Read on for more early aughts prom playlist essentials — including Nelly. Doi.
“Hot in Herre”

Back in the day when Nelly was one of the supreme rappers in the game, he single-handedly provided millennials with their first mainstream, raunchy song. And we loved every minute of it. Although it wasn’t likely that anyone was taking off their clothes at prom, the continuous gyrating induced by the song certainly made people want to do as the lyrics said and “Let it hang all out.”

“Don’t Stop Believing”

For all those teenagers reminiscing about feeling like a small-town girl living in a lonely world or a city boy born and raised in south Detroit, the only song anyone knows by Journey has been a prom staple since 1981. Whether they knew it from their parents’ record collection or a popular TV show, teenagers have been dancing it out to Steve Perry’s voice on prom night as they prepare to venture onto one of life’s greatest achievements — college.

Justin Timberlake
“Rock Your Body”

Dear Justin Timberlake, your debut solo album Justified was exactly what we needed in 2002. Though your departure from *N’SYNC broke our hearts and left us fearful over the thought of a future without you, you reassured us with song after song, particularly when it came to “Rock Your Body.” With Pharrell Williams acting as the creative mastermind behind the track, there was no way you could do any wrong. Thankfully, we have fond memories of ourselves trying to bust a move to this uplifting tune, and for that we are forever grateful.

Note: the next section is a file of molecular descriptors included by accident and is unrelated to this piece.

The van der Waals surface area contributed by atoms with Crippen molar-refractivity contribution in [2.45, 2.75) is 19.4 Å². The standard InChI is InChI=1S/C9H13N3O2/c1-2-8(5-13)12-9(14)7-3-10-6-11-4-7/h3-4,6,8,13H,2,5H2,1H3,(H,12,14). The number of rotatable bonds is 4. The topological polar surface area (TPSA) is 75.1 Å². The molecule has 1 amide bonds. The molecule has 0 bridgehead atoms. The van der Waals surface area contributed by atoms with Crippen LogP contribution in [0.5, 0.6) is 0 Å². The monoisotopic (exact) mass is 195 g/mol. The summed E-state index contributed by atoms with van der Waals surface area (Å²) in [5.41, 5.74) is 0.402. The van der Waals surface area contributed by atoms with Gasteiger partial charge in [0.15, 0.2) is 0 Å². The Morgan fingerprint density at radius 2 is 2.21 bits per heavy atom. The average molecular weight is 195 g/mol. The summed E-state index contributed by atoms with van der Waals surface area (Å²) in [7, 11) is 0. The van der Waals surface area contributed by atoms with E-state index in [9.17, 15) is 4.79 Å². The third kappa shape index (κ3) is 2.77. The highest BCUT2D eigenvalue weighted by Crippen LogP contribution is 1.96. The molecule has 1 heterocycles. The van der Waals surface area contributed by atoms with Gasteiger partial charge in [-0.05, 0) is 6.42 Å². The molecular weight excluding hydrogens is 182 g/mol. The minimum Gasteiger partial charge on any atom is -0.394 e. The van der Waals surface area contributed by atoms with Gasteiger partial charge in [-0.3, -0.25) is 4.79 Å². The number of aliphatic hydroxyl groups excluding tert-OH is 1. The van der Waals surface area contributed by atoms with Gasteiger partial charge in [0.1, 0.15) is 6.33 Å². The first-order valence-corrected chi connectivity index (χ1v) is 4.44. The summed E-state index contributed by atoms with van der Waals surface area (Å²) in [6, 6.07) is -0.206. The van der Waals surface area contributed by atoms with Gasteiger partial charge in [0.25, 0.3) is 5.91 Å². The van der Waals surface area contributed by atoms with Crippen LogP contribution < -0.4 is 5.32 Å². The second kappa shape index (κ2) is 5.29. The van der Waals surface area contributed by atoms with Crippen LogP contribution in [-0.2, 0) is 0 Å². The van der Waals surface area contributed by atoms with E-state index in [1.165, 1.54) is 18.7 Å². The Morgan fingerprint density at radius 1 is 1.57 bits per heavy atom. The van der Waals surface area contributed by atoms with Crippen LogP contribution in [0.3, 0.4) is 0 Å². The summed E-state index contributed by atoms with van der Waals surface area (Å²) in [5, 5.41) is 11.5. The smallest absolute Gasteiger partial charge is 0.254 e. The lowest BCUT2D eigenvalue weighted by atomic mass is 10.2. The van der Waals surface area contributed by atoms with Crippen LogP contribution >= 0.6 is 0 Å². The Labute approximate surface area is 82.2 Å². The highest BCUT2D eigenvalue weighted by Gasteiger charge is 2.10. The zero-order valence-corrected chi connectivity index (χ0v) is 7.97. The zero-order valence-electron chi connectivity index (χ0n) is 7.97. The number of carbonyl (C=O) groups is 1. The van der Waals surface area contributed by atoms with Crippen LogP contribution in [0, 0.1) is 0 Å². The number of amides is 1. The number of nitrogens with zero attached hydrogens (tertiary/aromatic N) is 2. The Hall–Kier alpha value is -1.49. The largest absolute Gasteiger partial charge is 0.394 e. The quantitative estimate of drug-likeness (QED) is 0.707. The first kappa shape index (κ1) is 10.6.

K-Ci and JoJo
“All My Life”

Let’s be honest, we had no business slow-dancing to this song at the age of 17, but K-Ci and JoJo’s “All My Life” off of 1997’s Love Always was that infectious R&B jam that you couldn’t escape. Once that piano intro kicked in, not only did you feel a sense of pride over the fact that you secretly taught yourself how to play it, but as you embraced your date, you slowly twirled around and wondered when you’d experience a love for which songs like this were written about.

Eve 6
“Here’s to the Night”

Wonderful yet underappreciated, Southern California rockers Eve 6 gave us what was essentially the newer version of Green Day’s “Good Riddance (Time of Your Life).” If hearing that classic tune didn’t make you weepy, the DJ would later hit you where it hurt by putting on “Here’s to the Night” off of 2000’s Horrorscope. Typically played to wind down the evening’s festivities and encourage you to say your goodbyes, if there was ever a song capable of making you miss the people you’re literally standing next to and still have to see at school next week, it’s this one.

KEEP PHOENIX NEW TIMES FREE... Since we started Phoenix New Times, it has been defined as the free, independent voice of Phoenix, and we'd like to keep it that way. With local media under siege, it's more important than ever for us to rally support behind funding our local journalism. You can help by participating in our "I Support" program, allowing us to keep offering readers access to our incisive coverage of local news, food and culture with no paywalls.